Lines were stretched outside Houston's El Bolillo Bakery's doors last week as news of 's impending arrival spread.
The bakery staff worked around the clock — 24 hours a day — to fill orders. By Friday night, hours before Harvey made landfall, every shelf was empty.
"We shut down the stores, sold out of bread at all of our stores and made sure employees could get home safely at a good time," Kirk Michaelis, owner of El Bolillo Bakery, told CBS News.
On Saturday night, a handful of employees called Michaelis, asking if they could prepare to re-open on Sunday. He agreed, and they headed to El Bolillo Bakery's Wayside location, on the southeast side of the city.
But the workers weren't prepared for just how much worse the flooding was going to get.
"It started raining really bad. The rain increased, dropping like 10 inches in three hours and it flooded the area where they were," Michaelis. "There was no exit for them. They couldn't get out. So, they made bread."
Four bakers were trapped inside the Mexican bakery for two days.
Instead of panicking, the men put on their aprons and began kneading dough. For hours, they baked bolillos — Mexican sweet bread — pastries and their signature pan dulce. Some of the employees worked 20 hours straight.
By the time Michaelis was able to rescue the crew on Monday, every display case was filled with hundreds of loaves of bread. They baked their way through 4,000 pounds of flour.
"It was amazing. I think it was a way to keep their minds off of what was happening outside," Michaelis said. "They were trying to produce as much product as they could for the bakery."
Knowing there was a huge need in the city, Michaelis loaded up his Jeep with the food and delivered it free of charge to first responders, police officers, nursing homes and local shelters.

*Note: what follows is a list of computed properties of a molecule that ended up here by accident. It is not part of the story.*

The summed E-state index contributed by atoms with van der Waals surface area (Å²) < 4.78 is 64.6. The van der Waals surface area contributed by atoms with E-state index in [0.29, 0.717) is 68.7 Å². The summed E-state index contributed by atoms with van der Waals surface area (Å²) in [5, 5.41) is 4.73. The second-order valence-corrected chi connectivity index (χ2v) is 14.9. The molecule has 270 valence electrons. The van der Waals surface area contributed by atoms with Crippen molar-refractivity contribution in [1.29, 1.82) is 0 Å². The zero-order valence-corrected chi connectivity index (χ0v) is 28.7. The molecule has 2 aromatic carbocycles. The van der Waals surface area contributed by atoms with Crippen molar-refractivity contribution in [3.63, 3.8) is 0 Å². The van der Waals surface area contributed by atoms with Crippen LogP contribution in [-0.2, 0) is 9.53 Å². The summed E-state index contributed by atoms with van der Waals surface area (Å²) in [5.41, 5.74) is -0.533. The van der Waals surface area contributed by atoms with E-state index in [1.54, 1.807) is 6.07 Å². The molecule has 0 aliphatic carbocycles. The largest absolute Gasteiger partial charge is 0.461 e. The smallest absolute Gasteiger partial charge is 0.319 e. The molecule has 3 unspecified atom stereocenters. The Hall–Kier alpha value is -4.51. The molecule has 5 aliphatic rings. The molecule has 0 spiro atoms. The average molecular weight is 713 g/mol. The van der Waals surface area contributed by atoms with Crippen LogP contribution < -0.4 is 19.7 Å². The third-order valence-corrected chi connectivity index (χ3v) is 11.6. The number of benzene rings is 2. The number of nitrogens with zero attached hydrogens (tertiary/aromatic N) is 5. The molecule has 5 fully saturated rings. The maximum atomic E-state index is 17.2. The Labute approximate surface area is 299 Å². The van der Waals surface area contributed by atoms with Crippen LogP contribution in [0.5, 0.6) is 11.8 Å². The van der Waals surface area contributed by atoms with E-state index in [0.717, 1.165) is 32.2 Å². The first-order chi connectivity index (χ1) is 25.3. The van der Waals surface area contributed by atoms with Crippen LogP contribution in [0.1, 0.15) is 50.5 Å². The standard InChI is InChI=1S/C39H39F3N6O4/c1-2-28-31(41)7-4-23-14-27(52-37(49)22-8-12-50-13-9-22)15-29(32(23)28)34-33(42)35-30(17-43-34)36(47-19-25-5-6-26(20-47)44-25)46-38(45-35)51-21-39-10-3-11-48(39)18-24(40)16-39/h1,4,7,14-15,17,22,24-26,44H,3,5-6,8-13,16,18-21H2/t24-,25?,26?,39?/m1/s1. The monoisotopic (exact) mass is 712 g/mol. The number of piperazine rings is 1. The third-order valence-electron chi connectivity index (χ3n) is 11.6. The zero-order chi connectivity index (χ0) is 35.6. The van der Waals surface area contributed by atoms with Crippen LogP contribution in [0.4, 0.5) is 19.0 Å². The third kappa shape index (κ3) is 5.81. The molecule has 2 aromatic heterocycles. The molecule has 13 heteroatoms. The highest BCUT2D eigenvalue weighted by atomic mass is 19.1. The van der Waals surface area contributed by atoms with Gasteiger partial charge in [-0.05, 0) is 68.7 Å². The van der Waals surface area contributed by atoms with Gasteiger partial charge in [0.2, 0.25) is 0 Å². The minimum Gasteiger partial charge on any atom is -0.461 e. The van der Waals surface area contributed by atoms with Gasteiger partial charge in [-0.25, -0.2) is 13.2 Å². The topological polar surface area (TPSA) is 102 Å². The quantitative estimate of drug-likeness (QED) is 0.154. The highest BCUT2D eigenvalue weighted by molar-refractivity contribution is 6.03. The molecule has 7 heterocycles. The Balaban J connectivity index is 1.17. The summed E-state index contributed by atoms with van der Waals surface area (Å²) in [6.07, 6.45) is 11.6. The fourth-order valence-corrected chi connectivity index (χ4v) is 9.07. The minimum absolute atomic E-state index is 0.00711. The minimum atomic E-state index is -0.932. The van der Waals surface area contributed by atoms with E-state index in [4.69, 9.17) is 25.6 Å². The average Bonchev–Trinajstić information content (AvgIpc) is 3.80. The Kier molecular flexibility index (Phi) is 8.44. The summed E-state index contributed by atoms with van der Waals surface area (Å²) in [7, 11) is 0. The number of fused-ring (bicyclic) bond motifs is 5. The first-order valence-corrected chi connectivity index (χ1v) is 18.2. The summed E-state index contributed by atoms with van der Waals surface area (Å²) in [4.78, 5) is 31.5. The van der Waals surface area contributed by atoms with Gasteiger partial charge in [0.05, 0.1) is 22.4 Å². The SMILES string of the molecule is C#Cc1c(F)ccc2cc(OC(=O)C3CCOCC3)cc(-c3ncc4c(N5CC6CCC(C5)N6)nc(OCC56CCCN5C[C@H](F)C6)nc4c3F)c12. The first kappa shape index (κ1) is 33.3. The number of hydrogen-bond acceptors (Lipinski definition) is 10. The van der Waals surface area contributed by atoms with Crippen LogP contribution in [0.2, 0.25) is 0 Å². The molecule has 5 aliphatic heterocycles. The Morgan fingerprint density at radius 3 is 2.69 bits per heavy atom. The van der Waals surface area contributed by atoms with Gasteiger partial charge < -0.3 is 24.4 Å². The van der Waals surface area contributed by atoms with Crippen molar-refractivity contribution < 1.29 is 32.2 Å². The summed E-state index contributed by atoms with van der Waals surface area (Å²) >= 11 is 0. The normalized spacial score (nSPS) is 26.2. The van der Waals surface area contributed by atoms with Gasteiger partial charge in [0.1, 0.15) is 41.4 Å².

"We're not anything compared to some of the people out there working and doing amazing things," Michaelis said. "We're just doing our little part."
Unable to make it home in the flood, the group of workers stayed at Michaelis' house overnight. The next day, they went right back to work.
"They couldn't get home so they said, 'Hey, I'm going to stay working. I can't sit around knowing my family is trapped in our house and not do anything,'" Michaelis said.
The bakeries reopened on Tuesday, and employees plan to continue baking 24 hours a day, 7 days a week in shifts as the city recovers from the storm.
"Ever since we were able to open back up, lines have just been unreal," Michaelis' daughter, Meagan, who also works at the bakery, told CBS News.
Meagan says the bakery staff has been overwhelmed with praise and positivity since she posted about the crew's hard work on Facebook Monday. She never expected thousands of people to share the uplifting post, but she's glad it's out there.
"There are so many incredible efforts happening down here in Houston. We are just one story," she said. "Thank you for the support. We're feeling the love."
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